The Criminal Case Disclosure Conference (CCDC) applies to certain criminal offences such as those which are to be tried in the District Court and specified in the Second Schedule of the Criminal Procedure Code 2010.
If your lawyer advises that there may be a CCDC for your case, you can instruct him/her on whether or not you want to be part of this process.
The purpose of a CCDC is for the Prosecution and your lawyer to settle the following matters before a Court:
- To set out the Case for the Prosecution and the Case for the Defence.
- Issues of fact or law on which the trial Judge is to decide.
- List of witnesses to be called by the Prosecution and the Defence.
- The statements, documents or exhibits which both Prosecution and Defence intend to admit at trial.
- The trial date.
The Case for the Prosecution should contain what they intend to rely on at your trial. These include, the charge(s) which the Prosecution intends to proceed with at the trial, summary of the facts in support of the charge(s), list of names of the witnesses for the Prosecution, list of exhibits that the Prosecution wants to admit at the trial, and any statement you made at any time that was recorded by an officer of a law enforcement agency.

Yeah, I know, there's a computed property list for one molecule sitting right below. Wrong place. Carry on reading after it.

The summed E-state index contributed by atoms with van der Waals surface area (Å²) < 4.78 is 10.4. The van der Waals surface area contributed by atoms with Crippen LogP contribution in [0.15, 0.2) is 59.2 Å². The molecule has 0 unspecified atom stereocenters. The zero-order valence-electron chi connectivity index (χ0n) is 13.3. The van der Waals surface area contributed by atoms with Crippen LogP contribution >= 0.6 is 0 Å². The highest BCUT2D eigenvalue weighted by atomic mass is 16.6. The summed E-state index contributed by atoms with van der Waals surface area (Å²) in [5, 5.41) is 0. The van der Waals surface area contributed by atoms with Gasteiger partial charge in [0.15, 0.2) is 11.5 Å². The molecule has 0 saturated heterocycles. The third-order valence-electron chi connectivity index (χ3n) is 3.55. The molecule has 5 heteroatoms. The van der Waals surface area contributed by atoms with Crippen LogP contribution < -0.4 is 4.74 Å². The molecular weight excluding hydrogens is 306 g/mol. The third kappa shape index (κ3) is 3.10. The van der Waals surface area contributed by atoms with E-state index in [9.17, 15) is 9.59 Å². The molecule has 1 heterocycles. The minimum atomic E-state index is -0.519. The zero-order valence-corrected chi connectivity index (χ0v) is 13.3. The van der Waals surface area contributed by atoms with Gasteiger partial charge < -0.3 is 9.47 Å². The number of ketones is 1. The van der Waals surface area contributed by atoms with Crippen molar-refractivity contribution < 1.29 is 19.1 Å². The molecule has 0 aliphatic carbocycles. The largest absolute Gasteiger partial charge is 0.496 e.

The Case for the Defence should contain your facts of your defence, list of the names of witnesses you and/or your lawyer wish to rely on, list of exhibits your lawyer intends to submit, objections (if any), and issues of fact and points of law in support of such an objection.
Why might the criminal case disclosure process be made available only to cases tried in the district courts, and within the second schedule of the CPC?